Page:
The Ticket

GOP Sen. Corker to Obama: Arm ‘moderate’ Syrian rebels

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Residents in Qusair, a city recently taken by the Syrian president's forces (Rami Bleibel/Reuters)

The top Republican on the Senate Foreign Relations Committee, Sen. Bob Corker of Tennessee, pressed President Barack Obama on Monday to arm moderate Syrian rebels friendly to the United States “at the earliest possible time.”

In a letter to Obama, Corker said, “Acting now and offering lethal aid directly to our allies in the opposition will shift momentum away from radical Islamist groups, the Assad regime and its militias toward more moderate elements and could help alter the balance of power on the ground at a time when negotiations over a political settlement have stalled."

Corker is a key supporter of bipartisan legislation—the Syria Transition Support Act of 2013—that calls for arming and providing other support to Syrian rebel forces “that have been properly and fully vetted and share common values and interests with the United States.” The measure sailed through the Senate Foreign Relations Committee by a 15-3 vote in late May.

“As you face a critical policy decision on Syria this week, I encourage you to look to the bipartisan consensus created by this committee three weeks ago,” Corker said.

Opponents of such a plan have warned that al-Qaida-linked fighters in Syria could get their hands on advanced American weapons. Other critics say arming rebels could escalate the conflict, which has already claimed at least 70,000 lives.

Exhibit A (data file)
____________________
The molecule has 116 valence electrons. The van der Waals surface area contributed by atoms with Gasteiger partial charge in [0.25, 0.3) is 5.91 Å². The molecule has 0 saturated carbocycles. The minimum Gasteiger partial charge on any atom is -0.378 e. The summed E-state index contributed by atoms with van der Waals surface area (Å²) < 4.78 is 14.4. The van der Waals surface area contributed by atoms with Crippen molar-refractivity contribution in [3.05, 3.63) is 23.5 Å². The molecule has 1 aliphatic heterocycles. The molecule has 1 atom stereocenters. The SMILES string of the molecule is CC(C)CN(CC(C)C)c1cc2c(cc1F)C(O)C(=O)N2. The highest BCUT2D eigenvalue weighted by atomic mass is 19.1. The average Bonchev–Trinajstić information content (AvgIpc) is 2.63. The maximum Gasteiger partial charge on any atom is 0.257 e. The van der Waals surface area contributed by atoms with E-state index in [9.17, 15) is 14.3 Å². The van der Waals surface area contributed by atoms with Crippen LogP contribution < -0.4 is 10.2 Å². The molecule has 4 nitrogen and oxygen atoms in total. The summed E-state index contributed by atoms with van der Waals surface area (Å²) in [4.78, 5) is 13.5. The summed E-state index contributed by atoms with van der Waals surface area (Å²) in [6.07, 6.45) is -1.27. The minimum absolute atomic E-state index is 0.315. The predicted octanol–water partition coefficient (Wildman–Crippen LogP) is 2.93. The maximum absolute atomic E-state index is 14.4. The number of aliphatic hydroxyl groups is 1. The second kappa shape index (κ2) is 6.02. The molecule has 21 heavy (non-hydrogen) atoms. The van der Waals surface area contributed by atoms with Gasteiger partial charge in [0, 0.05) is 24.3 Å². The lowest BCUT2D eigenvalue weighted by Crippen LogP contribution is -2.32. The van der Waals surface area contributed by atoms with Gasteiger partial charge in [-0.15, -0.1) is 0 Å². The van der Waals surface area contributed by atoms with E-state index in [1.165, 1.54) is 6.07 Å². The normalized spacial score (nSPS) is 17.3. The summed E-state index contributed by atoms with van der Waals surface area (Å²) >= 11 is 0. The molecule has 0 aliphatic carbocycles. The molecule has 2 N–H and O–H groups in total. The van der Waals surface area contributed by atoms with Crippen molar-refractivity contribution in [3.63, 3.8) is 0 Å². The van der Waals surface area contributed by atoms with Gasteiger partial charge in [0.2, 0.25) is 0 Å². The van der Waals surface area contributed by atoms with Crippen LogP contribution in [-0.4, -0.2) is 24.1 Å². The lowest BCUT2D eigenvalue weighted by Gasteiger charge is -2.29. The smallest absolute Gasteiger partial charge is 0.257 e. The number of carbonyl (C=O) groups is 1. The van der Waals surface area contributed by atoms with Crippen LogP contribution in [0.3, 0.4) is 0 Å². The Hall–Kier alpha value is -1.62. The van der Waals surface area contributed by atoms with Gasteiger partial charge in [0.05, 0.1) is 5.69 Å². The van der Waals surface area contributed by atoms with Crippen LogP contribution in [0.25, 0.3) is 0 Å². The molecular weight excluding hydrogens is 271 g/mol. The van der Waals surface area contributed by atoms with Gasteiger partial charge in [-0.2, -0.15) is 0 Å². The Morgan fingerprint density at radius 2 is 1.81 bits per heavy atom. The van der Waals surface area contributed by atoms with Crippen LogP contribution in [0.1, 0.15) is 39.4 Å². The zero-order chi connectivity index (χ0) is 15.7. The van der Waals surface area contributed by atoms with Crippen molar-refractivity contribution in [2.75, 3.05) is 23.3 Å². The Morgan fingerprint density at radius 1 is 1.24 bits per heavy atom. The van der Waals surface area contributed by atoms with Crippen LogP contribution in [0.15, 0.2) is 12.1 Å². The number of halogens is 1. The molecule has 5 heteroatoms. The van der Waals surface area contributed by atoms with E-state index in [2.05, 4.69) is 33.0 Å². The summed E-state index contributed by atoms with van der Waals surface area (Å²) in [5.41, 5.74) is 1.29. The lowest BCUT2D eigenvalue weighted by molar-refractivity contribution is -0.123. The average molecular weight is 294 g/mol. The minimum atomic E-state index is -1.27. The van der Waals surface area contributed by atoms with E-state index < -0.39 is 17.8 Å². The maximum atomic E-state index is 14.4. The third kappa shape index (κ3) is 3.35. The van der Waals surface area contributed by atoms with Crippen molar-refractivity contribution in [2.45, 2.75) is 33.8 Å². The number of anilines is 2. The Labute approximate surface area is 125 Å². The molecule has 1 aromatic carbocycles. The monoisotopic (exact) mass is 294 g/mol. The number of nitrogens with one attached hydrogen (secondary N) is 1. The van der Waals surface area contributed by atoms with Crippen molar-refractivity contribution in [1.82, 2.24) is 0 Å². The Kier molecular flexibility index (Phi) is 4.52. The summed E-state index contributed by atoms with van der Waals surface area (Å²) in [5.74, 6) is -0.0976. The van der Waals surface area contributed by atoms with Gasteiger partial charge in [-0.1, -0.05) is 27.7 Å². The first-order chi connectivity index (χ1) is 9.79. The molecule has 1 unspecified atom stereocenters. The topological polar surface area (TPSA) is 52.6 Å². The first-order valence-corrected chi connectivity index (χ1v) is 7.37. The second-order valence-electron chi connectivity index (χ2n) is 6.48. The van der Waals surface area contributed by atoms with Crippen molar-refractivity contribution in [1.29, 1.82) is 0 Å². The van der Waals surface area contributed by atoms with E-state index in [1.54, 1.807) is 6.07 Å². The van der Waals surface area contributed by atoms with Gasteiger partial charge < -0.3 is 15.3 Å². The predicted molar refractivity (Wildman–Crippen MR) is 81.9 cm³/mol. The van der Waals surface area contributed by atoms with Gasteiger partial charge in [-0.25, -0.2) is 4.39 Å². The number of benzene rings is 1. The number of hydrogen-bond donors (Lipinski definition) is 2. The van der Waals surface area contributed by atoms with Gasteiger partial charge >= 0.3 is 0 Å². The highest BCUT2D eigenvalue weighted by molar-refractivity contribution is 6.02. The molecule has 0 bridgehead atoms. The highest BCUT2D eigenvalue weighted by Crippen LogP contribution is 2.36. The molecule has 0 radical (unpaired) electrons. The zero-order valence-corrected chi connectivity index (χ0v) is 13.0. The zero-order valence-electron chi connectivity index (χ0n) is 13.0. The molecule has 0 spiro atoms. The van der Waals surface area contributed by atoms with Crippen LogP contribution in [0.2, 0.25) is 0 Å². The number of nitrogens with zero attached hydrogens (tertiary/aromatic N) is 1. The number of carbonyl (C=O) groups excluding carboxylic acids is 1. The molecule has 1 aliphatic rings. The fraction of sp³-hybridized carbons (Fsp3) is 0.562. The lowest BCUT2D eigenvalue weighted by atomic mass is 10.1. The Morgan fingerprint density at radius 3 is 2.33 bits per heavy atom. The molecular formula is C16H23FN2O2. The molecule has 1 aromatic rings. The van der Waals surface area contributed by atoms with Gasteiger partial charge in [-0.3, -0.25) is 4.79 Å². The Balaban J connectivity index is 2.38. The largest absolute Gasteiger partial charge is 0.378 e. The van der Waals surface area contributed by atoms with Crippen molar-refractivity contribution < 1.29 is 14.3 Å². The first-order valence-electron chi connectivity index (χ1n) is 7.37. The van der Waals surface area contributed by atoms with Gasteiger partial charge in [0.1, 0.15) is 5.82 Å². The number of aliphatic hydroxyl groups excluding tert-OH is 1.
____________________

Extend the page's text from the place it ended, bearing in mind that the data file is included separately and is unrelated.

But supporters of escalating the U.S. role argue that should President Bashar Assad’s regime fall, arming “vetted” rebel forces should ensure that the country does not end up serving as a launching pad for extremists.

In his letter, Corker said the aid would aim “to enhance the moderate opposition’s ability to be a reliable security partner, both now and in the future.”

“While the United States helped at the margins with humanitarian aid, we have yet to take decisive action to support the opposition, even though our national policy has long been that Assad must go,” Corker said. “Our indecision has allowed extremist elements to gain the upper hand within the opposition, while Assad remains in power buttressed by Iran and its proxy army, Hezbollah.”

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